13. Scientific input to policy traditionally relies on "independent experts". However the concept of independence has become problematic, particularly because of the increasing commercialisation of research.

14. In our view, scientists must robustly protect and vindicate their independence. Sponsorships and affiliations must be openly declared, and must not be assumed to colour the quality or outcome of the science, provided that the research output is submitted to peer review and published in the academic literature.

15. Nonetheless, political realities cannot be ignored. Peer review and declarations of interest have not averted the present crisis of trust. A radically different approach to the process of policy-making in areas involving science is called for.

 (j) That the Government should press for guidelines on scientific advice, along the lines of the OST's guidelines, to be adopted at EU Commission level. (paragraph 4.9)
 (k) That the Interdepartmental Liaison Group on Risk Assessment should look into current research on how risk information is received by the public. (paragraph 4.18)

Engaging the public (Chapter 5)

16. The new mood for dialogue can be expressed in numerous different activities. We have surveyed the following:

  • Consultations at national level
  • Consultations at local level
  • Deliberative polling
  • Standing consultative panels
  • Focus groups
  • Citizens' juries
  • Consensus conferences
  • Stakeholder dialogues
  • Internet dialogues
  • The Government's Foresight programme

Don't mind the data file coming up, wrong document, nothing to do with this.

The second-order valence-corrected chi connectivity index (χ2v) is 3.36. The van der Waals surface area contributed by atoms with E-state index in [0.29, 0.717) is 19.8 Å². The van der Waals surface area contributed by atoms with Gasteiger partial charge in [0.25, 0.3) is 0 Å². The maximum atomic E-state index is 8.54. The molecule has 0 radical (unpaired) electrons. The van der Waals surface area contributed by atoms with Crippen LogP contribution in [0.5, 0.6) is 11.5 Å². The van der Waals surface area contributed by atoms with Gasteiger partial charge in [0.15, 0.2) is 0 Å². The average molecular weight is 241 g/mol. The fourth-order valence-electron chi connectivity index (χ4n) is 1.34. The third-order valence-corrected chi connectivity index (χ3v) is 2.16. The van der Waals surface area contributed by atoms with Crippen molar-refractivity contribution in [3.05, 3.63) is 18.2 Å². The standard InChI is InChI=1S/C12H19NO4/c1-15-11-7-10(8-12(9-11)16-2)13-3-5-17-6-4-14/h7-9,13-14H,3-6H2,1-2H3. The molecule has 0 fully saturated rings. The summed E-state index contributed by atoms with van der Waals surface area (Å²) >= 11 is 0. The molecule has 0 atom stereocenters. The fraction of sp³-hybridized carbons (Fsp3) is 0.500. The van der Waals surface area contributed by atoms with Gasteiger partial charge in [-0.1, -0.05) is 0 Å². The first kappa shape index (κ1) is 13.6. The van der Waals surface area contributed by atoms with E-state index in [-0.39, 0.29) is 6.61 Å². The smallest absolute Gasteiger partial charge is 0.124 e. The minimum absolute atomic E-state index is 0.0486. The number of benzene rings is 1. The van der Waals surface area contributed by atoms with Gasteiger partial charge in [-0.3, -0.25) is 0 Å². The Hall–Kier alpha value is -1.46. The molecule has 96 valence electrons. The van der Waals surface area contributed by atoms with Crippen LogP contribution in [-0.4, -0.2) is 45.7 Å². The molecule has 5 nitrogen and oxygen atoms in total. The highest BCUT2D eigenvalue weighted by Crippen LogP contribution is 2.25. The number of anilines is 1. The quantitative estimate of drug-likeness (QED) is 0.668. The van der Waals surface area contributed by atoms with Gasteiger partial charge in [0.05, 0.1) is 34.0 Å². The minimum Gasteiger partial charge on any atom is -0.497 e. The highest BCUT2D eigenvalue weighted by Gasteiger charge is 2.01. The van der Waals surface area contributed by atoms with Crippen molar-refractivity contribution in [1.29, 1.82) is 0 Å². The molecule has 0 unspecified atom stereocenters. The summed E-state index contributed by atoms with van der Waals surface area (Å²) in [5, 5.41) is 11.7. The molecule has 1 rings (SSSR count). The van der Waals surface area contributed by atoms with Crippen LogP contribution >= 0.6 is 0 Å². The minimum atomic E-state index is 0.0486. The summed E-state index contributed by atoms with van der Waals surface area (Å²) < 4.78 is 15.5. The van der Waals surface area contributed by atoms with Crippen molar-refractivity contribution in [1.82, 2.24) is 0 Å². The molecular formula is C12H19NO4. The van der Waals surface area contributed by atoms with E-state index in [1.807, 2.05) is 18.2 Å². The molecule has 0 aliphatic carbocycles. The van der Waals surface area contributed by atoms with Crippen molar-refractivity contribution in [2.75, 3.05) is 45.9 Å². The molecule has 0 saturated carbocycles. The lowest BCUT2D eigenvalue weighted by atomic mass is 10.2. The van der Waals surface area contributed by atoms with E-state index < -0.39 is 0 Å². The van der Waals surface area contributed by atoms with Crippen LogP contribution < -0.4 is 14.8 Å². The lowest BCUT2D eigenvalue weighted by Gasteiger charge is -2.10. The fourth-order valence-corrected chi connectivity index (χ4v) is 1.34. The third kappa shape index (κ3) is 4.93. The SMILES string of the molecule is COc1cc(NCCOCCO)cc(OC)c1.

17. All these approaches have value. They help the decision-maker to listen to public values and concerns; and they give the public some assurance that their views are taken into account, increasing the chance that decisions will find acceptance. They are however isolated events, and no substitute for genuine changes in the cultures and constitutions of key decision-making institutions.

18. A meaningful response to the need for more and better dialogue between the public and science in the United Kingdom requires us to go beyond event-based initiatives like consensus conferences or citizens' juries. The United Kingdom must change existing institutional terms of reference and procedures to open them up to more substantial influence and effective inputs from diverse groups.

19. To prohibit science from progressing without express public support in advance would be retrograde and repressive, and would stifle creative scientific research or drive it overseas. This is not what our recommendations are intended to achieve. Nonetheless, in modern democratic conditions, science like any other player in the public arena ignores public attitudes and values at its peril. Our call for increased and integrated dialogue with the public is intended to secure science's "licence to practise", not to restrict it.

 (l) That direct dialogue with the public should move from being an optional add-on to science-based policy-making and to the activities of research organisations and learned institutions, and should become a normal and integral part of the process. (paragraph 5.48)
 (m) That, for OST within Government and for COPUS giving a lead in the scientific community, dialogue with the public in one form or another should become a major strand of their activities. (paragraph 5.52)
 (n) That government departments should collate experience of new techniques of public dialogue, and draw up a code of practice designed both to maximise their effectiveness and preserve their integrity. This exercise should be led by the OST. The code should have the same status as the Chief Scientific Adviser's guidelines on scientific advice, and might even form part of them. (paragraph 5.53)